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US McDonald's staff protest over sexual harassment

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McDonald's workers, pictured protesting in Chicago, Illinois, say they will no longer accept workplace sexual harassment

McDonald's workers in 10 US cities staged a day of protests Tuesday inspired by the #MeToo movement, accusing the fast food giant of failing to address pervasive sexual harassment at its restaurants.

Billed as a strike, organizers said the protests were the first of its kind aimed at getting the company to start taking serious action to curb incidents including groping, lewd comments and propositions for sex in the workplace.

The protests are part of a broadening of the #MeToo campaign -- mostly aimed at high-profile targets in entertainment, media and politics -- into the realm of low-wage, blue-collar work, where employees without wealth or influence can be particularly vulnerable.

"When you feel that your livelihood is threatened, and you feel like you can't bring home a paycheck, it can be really scary," said Ali Baker, a restaurant worker speaking at a small but boisterous protest in front of McDonald's global headquarters in Chicago.

Dozens of the company's workers and their supporters held banners, chanted, and detailed examples of their own experiences.

"I'm on strike and standing here today for change," said one longtime McDonald's employee who claimed she knew of managers regularly harassing employees.

"Sexual harassment is a universal issue. It's a disease," she added, standing in front of other workers who had fixed their mouths shut with blue tape displaying the words "on strike" and "me too."

- 'Simply unacceptable' -

Similar scenes played out in nine other cities, including Kansas City and Saint Louis, Missouri, as well as Durham, North Carolina.

In Los Angeles, a loud crowd of demonstrators took to the streets, while in San Francisco there was a silent protest by employees who also had their mouths taped.

The protests drew the attention of US Senator Bernie Sanders, whose nationwide progressive movement is seen as having pulled the Democratic Party to the left.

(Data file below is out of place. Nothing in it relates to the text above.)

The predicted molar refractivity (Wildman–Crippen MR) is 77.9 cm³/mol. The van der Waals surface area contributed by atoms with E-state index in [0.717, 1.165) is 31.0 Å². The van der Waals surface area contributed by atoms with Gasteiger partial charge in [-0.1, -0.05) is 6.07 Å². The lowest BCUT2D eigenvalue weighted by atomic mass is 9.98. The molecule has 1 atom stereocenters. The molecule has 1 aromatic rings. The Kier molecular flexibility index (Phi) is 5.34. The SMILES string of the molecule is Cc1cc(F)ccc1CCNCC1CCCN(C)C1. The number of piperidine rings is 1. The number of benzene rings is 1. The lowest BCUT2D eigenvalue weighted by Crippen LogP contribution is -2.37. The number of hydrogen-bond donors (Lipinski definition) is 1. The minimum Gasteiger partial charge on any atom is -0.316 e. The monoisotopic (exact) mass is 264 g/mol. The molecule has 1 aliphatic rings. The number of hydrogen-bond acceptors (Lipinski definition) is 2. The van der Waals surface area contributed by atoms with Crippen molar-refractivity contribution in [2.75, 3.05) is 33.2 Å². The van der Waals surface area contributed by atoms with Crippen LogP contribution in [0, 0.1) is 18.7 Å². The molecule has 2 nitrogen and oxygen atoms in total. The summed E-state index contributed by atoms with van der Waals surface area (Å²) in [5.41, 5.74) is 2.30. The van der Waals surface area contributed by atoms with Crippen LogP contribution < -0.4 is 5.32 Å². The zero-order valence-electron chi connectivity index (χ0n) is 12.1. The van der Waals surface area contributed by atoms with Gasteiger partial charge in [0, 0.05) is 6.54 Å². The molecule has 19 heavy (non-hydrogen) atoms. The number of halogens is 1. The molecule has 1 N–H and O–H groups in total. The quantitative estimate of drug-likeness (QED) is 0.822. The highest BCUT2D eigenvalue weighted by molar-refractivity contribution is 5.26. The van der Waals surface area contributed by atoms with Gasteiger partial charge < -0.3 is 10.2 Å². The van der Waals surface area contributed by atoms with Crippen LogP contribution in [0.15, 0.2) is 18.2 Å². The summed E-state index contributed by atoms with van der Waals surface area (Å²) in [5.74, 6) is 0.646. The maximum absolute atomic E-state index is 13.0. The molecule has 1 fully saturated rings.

Sanders said on Twitter that the harassment being alleged by fast-food workers was "simply unacceptable."

"We must stand with the brave McDonald's workers walking out today to demand the company address this epidemic of sexual harassment," he said.

The strike came four months after women who have worked for McDonald's in nine US cities filed sexual harassment claims with the US Equal Employment Opportunity Commission.

"Today, thousands of workers across the country have stepped out of the shadows and onto the picket lines," said Chicago community organizer Karla Altmayer.

"We can no longer accept that one out of two workers experience workplace sexual violence under their watch," she said of McDonald's.

- McDonald's: 'Policies in place' -

Workers want the fast food giant to form a committee -- made up of workers, company management and leaders of national women's groups -- to figure out how to address the issue.

In a statement, McDonald's said that it had "strong policies, procedures and training in place" to prevent sexual harassment.

The company also said it had engaged prevention and response experts "to evolve our policies so everyone who works at McDonald's does so in a secure environment every day."

Contrary to some descriptions of the day's events, company spokeswoman Andrea Abate told AFP there were in fact no "reported walkouts" during today's protests.

"For context, a 'walk off' is when an employee clocks in for a shift and then during that shift chooses to walk out/off," she said in an email.

Advocates have long complained that low-wage and blue-collar workers are highly vulnerable to sexual harassment, as they are more dependent on their monthly paychecks and often have fewer resources for help.

As the #MeToo movement has spread, other blue-collar workers have stepped forward with their own stories.

Hotel employees, specifically housekeeping staff, have demanded better protection from harassing guests. Many major US chains in September rolled out so-called "panic button" devices that allow housekeepers to quickly alert security.

Female workers at a Chicago-area Ford plant have sued over widespread harassment dating back decades. The automaker apologized in December and promised to make changes.